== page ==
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The Lake and its Legends

By Eric Verdel
research engineer
director of excavations at the Colletiéres site

the legends of Lake Paladru

The diabolic flood, engraving in the 17th century

Photo H. Jézéquel, National Museum of Popular Arts and Traditions, Paris

Some legendary stories relate more particularly to the hamlet of Ars, established since the Middle Ages on the west bank of the lake of Paladru (on the commune of "Pin").

the legends of Lake Paladru

The first tells the story of a pilgrim to whom the uncharitable inhabitants refuse hospitality: in the night, the elements are unleashed and provoke the engulfment of the village. The second evokes the rupture of a pact passed between the Arsois and the devil (there is still today a place called "the Barn of the Devil" not far from the Pré d'Ars).

the legends of Lake Paladru

Engraving by C. Pegeron and A. Perrotin, Allobroge, 2nd year, 1840. Photo Dauphinois Museum.

In the eighteenth century, we first discovered the foundations of a chapel Sainte-Anne d'Ars.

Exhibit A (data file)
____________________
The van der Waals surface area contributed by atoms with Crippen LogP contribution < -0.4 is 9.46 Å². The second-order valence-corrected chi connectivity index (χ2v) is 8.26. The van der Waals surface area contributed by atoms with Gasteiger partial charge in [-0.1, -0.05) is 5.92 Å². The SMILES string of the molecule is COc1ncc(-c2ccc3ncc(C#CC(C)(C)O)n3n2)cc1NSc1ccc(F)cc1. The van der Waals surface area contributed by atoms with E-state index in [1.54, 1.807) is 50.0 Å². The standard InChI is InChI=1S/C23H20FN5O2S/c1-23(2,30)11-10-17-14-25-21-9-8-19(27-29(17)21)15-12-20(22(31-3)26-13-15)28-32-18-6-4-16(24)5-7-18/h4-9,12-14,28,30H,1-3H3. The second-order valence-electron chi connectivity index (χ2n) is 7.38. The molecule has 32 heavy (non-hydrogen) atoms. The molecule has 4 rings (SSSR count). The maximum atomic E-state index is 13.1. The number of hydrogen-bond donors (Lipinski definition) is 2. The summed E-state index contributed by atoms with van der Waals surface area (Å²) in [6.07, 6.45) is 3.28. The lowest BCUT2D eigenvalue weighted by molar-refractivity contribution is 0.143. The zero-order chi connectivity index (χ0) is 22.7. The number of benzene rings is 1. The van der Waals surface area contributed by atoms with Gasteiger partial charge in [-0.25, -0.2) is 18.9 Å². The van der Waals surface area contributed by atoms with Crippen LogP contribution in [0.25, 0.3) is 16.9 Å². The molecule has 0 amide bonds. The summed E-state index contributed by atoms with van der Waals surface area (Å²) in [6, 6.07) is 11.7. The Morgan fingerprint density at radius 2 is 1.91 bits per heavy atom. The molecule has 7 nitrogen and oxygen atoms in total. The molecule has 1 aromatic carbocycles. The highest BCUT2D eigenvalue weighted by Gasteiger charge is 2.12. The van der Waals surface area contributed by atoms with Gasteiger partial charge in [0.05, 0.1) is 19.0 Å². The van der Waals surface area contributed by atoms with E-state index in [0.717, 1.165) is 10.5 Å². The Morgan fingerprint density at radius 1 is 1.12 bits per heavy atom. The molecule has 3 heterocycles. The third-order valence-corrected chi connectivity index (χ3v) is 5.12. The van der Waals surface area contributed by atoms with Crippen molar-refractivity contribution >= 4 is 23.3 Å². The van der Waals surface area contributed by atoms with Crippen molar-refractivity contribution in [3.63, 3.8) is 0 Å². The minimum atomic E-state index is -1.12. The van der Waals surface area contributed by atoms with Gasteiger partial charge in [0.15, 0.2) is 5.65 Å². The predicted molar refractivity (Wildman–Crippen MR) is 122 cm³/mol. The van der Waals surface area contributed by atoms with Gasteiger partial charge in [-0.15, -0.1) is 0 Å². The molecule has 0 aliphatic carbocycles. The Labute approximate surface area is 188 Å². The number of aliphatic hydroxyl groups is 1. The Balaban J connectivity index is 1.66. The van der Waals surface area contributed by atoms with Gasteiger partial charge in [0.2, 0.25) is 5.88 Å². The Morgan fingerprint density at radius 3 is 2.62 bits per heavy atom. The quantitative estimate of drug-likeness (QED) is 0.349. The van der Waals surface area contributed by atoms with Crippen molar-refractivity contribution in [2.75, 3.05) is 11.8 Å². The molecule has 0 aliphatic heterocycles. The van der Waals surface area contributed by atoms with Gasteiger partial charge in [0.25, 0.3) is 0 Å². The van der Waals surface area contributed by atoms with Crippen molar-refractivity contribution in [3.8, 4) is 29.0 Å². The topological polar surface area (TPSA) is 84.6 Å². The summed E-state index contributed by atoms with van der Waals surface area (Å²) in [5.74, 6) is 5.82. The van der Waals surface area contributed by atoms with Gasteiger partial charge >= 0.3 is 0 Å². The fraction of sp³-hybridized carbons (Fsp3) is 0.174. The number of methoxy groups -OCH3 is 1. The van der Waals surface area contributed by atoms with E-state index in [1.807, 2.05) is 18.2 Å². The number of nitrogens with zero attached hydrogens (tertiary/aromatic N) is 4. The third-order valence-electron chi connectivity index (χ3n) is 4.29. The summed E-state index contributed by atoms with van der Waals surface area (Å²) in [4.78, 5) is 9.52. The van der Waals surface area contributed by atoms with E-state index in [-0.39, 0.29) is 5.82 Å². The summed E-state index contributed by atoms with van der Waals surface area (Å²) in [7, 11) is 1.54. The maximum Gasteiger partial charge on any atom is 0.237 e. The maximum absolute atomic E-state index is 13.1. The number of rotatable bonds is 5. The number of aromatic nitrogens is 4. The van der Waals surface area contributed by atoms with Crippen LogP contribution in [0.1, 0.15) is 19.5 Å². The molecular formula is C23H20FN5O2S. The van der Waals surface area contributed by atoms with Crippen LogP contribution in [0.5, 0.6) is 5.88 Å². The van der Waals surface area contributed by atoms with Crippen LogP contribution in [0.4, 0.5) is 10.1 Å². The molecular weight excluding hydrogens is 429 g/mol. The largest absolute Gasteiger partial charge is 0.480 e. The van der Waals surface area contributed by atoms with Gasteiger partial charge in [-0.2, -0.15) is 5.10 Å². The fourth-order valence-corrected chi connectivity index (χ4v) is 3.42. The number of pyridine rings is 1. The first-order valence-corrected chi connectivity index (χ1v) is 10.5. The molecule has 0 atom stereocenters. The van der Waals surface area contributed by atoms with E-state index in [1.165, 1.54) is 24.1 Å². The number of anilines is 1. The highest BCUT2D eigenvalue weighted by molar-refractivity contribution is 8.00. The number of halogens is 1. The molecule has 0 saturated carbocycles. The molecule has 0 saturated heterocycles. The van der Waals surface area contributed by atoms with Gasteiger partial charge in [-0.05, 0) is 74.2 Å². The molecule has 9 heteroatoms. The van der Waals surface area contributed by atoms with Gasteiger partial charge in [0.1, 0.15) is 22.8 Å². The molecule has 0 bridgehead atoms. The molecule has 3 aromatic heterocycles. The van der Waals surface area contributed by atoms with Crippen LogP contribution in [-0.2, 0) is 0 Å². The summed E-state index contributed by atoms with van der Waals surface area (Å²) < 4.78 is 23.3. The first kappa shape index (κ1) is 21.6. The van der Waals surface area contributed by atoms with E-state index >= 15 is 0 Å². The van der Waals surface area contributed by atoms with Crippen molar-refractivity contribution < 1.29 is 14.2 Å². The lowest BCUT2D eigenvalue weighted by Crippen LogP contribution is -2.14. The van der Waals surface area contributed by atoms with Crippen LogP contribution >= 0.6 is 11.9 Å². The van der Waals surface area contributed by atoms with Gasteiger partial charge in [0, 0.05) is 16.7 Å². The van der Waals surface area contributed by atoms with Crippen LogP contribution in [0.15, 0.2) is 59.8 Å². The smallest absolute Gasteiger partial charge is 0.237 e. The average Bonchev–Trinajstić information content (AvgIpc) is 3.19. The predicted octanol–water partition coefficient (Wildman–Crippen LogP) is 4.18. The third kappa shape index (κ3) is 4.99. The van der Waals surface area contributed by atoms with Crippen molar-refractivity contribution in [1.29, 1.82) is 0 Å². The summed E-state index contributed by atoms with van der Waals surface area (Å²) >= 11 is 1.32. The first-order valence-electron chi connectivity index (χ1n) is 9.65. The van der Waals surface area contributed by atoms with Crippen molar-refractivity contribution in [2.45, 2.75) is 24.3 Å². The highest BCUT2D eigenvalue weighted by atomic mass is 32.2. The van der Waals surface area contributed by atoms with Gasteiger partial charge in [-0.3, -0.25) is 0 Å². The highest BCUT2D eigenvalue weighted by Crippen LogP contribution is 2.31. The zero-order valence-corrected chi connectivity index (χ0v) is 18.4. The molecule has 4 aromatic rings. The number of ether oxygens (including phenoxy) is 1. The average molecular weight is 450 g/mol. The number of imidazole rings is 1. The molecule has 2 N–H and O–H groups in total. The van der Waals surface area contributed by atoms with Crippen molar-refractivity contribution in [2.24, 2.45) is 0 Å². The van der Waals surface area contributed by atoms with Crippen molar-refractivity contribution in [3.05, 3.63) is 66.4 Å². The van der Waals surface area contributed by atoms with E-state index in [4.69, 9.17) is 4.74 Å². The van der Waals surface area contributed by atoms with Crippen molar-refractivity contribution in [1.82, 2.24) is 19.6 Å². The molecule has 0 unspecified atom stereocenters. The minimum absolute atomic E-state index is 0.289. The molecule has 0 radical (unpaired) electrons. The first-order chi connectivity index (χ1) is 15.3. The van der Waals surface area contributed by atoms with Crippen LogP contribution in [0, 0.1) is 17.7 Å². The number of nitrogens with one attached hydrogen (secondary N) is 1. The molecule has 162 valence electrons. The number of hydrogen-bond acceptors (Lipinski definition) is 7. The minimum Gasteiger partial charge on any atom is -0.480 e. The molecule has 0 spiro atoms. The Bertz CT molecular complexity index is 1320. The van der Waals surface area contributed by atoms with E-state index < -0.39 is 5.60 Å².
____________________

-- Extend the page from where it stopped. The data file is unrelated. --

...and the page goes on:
In the same place, more recent observations also mention the discovery of sarcophagi and medieval ceramics.

"Pilotis" from the site of the year one thousand in Charavines-Colletière (Isère).
Photo Excavations of Colletière.

the legends of Lake Paladru

Archaeological excavations have also provided proof that three coastal sites (including that of Ars) were effectively abandoned around 1040, following a lake transgression which flooded them. The memory of this event is perpetuated in the oral tradition of a population who knew the locations where one could distinguish (and sometimes even collect with the fishing nets) vestiges under a low water height: piles of oak, pottery fragments, wooden objects, iron tools and weapons.

A Houot extract from the comic strip "Ars engloutie" Glénat edition

the legends of Lake Paladru

Historical research has finally shown that between 1172 and 1177, the Carthusians of Silve Benite had called on Pope Alexander III and the German Emperor Frederick Barbarossa to defend their interests against the community of Ars. It is even probable that the monks set fire to the hamlet and drove out the inhabitants of Ars, which prevented them from gaining access to the lake's property and its fish resources.

These various elements indicate that the local legend has fed on real facts, both based on the vagaries of nature (the flood of the eleventh century) and on the destruction of the village of Ars (towards the end of the twelfth century). Two events that the Carthusians, who sought to have the widest "desert" around their monastery, have recovered for their benefit by attributing them to a divine intervention.

Legend of the white lady, acrylic painting on synthetic canvas

C. Sage and M. Ribeaud, 1995. Photo PF Couderc

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